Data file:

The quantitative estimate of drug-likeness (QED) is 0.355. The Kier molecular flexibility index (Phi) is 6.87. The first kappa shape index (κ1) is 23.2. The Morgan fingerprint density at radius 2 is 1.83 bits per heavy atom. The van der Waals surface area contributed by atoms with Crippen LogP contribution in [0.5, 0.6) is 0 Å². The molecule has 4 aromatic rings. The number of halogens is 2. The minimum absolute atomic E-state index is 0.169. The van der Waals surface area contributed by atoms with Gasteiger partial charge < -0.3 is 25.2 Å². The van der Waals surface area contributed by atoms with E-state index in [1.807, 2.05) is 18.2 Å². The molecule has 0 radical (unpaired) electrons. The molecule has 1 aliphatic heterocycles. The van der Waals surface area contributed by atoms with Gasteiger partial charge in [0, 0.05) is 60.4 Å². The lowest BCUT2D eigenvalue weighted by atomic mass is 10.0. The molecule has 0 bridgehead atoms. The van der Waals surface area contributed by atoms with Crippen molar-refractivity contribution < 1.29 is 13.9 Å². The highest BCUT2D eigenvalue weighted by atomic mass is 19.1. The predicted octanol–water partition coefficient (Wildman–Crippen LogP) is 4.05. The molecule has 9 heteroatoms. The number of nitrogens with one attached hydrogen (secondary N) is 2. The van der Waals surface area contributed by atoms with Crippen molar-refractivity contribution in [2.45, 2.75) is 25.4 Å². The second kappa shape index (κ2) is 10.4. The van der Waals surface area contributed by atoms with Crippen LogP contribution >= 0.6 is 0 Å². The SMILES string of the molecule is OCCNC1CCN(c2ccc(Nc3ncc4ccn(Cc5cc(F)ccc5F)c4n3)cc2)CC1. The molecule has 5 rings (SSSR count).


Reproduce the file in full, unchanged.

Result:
The quantitative estimate of drug-likeness (QED) is 0.355. The Kier molecular flexibility index (Phi) is 6.87. The first kappa shape index (κ1) is 23.2. The Morgan fingerprint density at radius 2 is 1.83 bits per heavy atom. The van der Waals surface area contributed by atoms with Crippen LogP contribution in [0.5, 0.6) is 0 Å². The molecule has 4 aromatic rings. The number of halogens is 2. The minimum absolute atomic E-state index is 0.169. The van der Waals surface area contributed by atoms with Gasteiger partial charge < -0.3 is 25.2 Å². The van der Waals surface area contributed by atoms with E-state index in [1.807, 2.05) is 18.2 Å². The molecule has 0 radical (unpaired) electrons. The molecule has 1 aliphatic heterocycles. The van der Waals surface area contributed by atoms with Gasteiger partial charge in [0, 0.05) is 60.4 Å². The lowest BCUT2D eigenvalue weighted by atomic mass is 10.0. The molecule has 0 bridgehead atoms. The van der Waals surface area contributed by atoms with Crippen molar-refractivity contribution < 1.29 is 13.9 Å². The highest BCUT2D eigenvalue weighted by atomic mass is 19.1. The predicted octanol–water partition coefficient (Wildman–Crippen LogP) is 4.05. The molecule has 9 heteroatoms. The number of nitrogens with one attached hydrogen (secondary N) is 2. The van der Waals surface area contributed by atoms with Crippen molar-refractivity contribution in [2.45, 2.75) is 25.4 Å². The second kappa shape index (κ2) is 10.4. The van der Waals surface area contributed by atoms with Crippen LogP contribution >= 0.6 is 0 Å². The SMILES string of the molecule is OCCNC1CCN(c2ccc(Nc3ncc4ccn(Cc5cc(F)ccc5F)c4n3)cc2)CC1. The molecule has 5 rings (SSSR count).